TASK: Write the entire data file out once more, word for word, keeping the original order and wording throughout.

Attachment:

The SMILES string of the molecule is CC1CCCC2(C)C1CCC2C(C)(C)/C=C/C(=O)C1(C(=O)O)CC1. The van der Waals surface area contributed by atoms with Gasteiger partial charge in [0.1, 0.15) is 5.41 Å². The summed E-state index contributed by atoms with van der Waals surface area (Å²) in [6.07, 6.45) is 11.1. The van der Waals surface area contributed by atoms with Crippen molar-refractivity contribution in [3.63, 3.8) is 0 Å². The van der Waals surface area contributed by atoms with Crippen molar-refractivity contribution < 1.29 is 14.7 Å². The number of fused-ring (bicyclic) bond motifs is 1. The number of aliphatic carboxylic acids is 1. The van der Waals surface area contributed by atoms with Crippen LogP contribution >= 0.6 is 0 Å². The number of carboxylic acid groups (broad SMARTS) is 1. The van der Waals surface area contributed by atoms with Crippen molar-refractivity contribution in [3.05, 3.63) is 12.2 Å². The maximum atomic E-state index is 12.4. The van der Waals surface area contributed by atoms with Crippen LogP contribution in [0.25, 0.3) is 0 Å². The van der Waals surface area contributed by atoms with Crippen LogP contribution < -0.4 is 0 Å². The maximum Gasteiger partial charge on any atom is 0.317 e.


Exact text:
The SMILES string of the molecule is CC1CCCC2(C)C1CCC2C(C)(C)/C=C/C(=O)C1(C(=O)O)CC1. The van der Waals surface area contributed by atoms with Gasteiger partial charge in [0.1, 0.15) is 5.41 Å². The summed E-state index contributed by atoms with van der Waals surface area (Å²) in [6.07, 6.45) is 11.1. The van der Waals surface area contributed by atoms with Crippen molar-refractivity contribution in [3.63, 3.8) is 0 Å². The van der Waals surface area contributed by atoms with Crippen molar-refractivity contribution < 1.29 is 14.7 Å². The number of fused-ring (bicyclic) bond motifs is 1. The number of aliphatic carboxylic acids is 1. The van der Waals surface area contributed by atoms with Crippen LogP contribution >= 0.6 is 0 Å². The number of carboxylic acid groups (broad SMARTS) is 1. The van der Waals surface area contributed by atoms with Crippen molar-refractivity contribution in [3.05, 3.63) is 12.2 Å². The maximum atomic E-state index is 12.4. The van der Waals surface area contributed by atoms with Crippen LogP contribution in [0.25, 0.3) is 0 Å². The van der Waals surface area contributed by atoms with Crippen LogP contribution < -0.4 is 0 Å². The maximum Gasteiger partial charge on any atom is 0.317 e.